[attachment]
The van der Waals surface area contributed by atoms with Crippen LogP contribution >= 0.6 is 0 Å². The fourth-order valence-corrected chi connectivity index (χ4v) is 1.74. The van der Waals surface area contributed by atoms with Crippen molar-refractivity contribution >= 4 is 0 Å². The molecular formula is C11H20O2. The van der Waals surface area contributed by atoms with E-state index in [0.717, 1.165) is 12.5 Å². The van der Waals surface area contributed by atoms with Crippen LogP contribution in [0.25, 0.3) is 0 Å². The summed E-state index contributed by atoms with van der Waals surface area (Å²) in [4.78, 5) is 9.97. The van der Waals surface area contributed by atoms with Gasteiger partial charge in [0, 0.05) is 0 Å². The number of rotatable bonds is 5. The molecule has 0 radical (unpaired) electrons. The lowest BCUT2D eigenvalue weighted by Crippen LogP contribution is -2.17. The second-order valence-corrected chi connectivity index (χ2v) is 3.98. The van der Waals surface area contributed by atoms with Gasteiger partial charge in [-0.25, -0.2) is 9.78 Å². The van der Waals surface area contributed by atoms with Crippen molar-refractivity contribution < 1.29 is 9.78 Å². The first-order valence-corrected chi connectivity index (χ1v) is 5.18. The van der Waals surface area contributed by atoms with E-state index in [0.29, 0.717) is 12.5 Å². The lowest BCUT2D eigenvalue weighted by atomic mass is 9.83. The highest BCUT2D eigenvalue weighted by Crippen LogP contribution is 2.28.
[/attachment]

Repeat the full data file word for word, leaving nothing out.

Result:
The van der Waals surface area contributed by atoms with Crippen LogP contribution >= 0.6 is 0 Å². The fourth-order valence-corrected chi connectivity index (χ4v) is 1.74. The van der Waals surface area contributed by atoms with Crippen molar-refractivity contribution >= 4 is 0 Å². The molecular formula is C11H20O2. The van der Waals surface area contributed by atoms with E-state index in [0.717, 1.165) is 12.5 Å². The van der Waals surface area contributed by atoms with Crippen LogP contribution in [0.25, 0.3) is 0 Å². The summed E-state index contributed by atoms with van der Waals surface area (Å²) in [4.78, 5) is 9.97. The van der Waals surface area contributed by atoms with Gasteiger partial charge in [0, 0.05) is 0 Å². The number of rotatable bonds is 5. The molecule has 0 radical (unpaired) electrons. The lowest BCUT2D eigenvalue weighted by Crippen LogP contribution is -2.17. The second-order valence-corrected chi connectivity index (χ2v) is 3.98. The van der Waals surface area contributed by atoms with Gasteiger partial charge in [-0.25, -0.2) is 9.78 Å². The van der Waals surface area contributed by atoms with Crippen molar-refractivity contribution < 1.29 is 9.78 Å². The first-order valence-corrected chi connectivity index (χ1v) is 5.18. The van der Waals surface area contributed by atoms with E-state index in [0.29, 0.717) is 12.5 Å². The lowest BCUT2D eigenvalue weighted by atomic mass is 9.83. The highest BCUT2D eigenvalue weighted by Crippen LogP contribution is 2.28.